The Diagnosis of Shoulder Pain
What do you know about the diagnosis of shoulder pain? Even if your doctor is the one who responsible for the diagnosis, it would be better for you to know about how your doctor diagnoses your pain.
As a continuation of our series about shoulder pain, through this article we would like to give information about the diagnosis of shoulder pain.
Optimistically, you will acquire much valuable information about the diagnosis of shoulder pain.
We wish you a happy learning!
Your shoulder pain will be diagnosed based on certain principles.
Here are the principles:
- Age and Gender
- Pain Location
- Pain Severity
Age and Gender
The type of shoulder pain may differ according to your age and gender. This situation must be considered in each shoulder pain patient. You can see the following list about the most common type of shoulder pain in each group of age and sex.
- Teenage girls with age from 14 to twenty years usually suffer from thoracic outlet syndrome.
- On the other hand, young men who involve highly in sport activities with age from 14 to 21 years commonly suffer from shoulder instability because of previous dislocations. In most cases, the patient is already suffers from shoulder disorder or his shoulder already injured/has been dislocated.
- Young active men and women from 18 to 30 years of age consider osacromiale.
- Very active men in sport who suffer from shoulder pain on top of his shoulder consider acromioclavicular pain.
- Men and women above 40 years of age and older consider rotator cuff impingement.
- Women with age from 45 to 55 years of age might have frozen shoulder (also known as adhesive capsulitis).
- Men and women from 40 to 60 years of age consider calcific tendonitis.
- Men and women with age from 50 years and above consider rotator cuff tears.
- Men and women with age from 60 years and above consider shoulder osteoarthritis.
Location of the pain is the additional factor which helps you doctor to make diagnosis about the nature of your pain.
- The pain location is in the neck and shoulder. Then it radiates down to the arm and hand. This pain consider as neurological problems, in example disc problems in the sufferer’s neck (thoracic outlet syndrome).
- The pain location is in the neck and upper part of the shoulder. There is a possibility of referred problem from the sufferer’s neck as the cause.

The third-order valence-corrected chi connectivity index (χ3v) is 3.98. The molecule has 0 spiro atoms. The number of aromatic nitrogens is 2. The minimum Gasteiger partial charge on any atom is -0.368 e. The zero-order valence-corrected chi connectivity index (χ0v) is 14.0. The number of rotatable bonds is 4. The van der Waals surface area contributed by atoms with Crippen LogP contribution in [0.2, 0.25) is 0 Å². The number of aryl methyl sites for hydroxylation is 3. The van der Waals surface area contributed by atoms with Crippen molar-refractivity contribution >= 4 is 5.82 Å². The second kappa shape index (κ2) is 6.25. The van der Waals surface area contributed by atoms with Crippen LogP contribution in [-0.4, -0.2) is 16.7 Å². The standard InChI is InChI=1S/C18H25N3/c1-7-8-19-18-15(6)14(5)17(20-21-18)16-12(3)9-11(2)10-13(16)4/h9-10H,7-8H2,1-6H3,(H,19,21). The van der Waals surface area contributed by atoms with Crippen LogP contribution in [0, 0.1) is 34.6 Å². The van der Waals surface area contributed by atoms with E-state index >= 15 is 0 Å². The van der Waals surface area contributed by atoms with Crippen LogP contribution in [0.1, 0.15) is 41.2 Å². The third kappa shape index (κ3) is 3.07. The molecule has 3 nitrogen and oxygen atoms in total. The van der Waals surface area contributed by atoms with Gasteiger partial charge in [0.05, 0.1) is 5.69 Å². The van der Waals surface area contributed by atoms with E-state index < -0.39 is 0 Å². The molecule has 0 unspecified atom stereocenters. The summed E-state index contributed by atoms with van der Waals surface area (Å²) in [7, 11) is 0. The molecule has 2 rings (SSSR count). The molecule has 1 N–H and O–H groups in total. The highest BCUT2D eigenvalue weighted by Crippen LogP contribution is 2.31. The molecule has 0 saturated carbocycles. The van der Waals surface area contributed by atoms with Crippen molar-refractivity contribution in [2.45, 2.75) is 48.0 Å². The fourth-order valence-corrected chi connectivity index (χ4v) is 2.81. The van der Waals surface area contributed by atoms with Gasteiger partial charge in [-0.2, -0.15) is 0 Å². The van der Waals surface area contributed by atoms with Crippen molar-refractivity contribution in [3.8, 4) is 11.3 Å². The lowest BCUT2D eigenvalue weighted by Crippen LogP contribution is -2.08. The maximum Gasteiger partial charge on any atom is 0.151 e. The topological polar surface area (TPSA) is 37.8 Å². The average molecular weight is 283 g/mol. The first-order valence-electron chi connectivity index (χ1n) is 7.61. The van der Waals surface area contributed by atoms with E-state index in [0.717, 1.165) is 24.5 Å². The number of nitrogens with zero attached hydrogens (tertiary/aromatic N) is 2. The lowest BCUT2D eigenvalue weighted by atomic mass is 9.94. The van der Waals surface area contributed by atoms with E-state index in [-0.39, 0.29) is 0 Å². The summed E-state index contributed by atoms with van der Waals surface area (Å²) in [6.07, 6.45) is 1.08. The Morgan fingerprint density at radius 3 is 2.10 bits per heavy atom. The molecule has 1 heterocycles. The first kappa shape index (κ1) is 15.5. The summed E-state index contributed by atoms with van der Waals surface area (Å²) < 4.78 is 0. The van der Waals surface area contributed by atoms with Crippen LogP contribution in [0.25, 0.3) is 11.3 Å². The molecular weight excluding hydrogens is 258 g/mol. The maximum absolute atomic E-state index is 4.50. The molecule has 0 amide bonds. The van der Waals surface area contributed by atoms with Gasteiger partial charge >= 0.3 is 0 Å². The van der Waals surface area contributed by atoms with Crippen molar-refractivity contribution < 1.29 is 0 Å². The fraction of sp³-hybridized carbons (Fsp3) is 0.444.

- The pain location is at the back of the shoulder. It is considered as arthritis
- The pain location is in both the shoulder and outside part of the upper arm. There is a possibility of rotator cuff disorders.
- The pain location is on top of the sufferer’s shoulder. Acromio-clavicular (AC joint) disorders can be the cause.
- Constant or intermittent pain. Mechanical reasons, such as rotator cuff tears is the most common cause of the pain. This will cause pain when the sufferer does certain movements like moving the arm. The pain can be caused with no relation to movement too. In this situation, nerve conditions, such as referred pain from the neck (thoracic outlet syndrome) can be the cause.
- Night pain. Pain during the night happens with majority of shoulder problems. Bad or wrong position will make the pain get worse because of gravity or pressure effect.
- When your calcium is being absorbed by your body, you may suffer from acute “blinding” pain.
- Your activity and your arm position can be another cause of the pain.
- Nerve disorder in your neck (thoracic outlet) can be the most possible cause when you feel constant pain that radiates from your neck down to both your shoulder and hand.
- A damaged structure in your shoulder would be the most possible cause of your pain when it relates with movements only (mechanical problem).
You should consult with your doctor and other health care professionals to get a better knowledge and information about diagnosis of shoulder pain (impingement syndrome).
Kindly bear in mind, this article is not solely intended as the only source of information about symptoms of shoulder pain (impingement syndrome).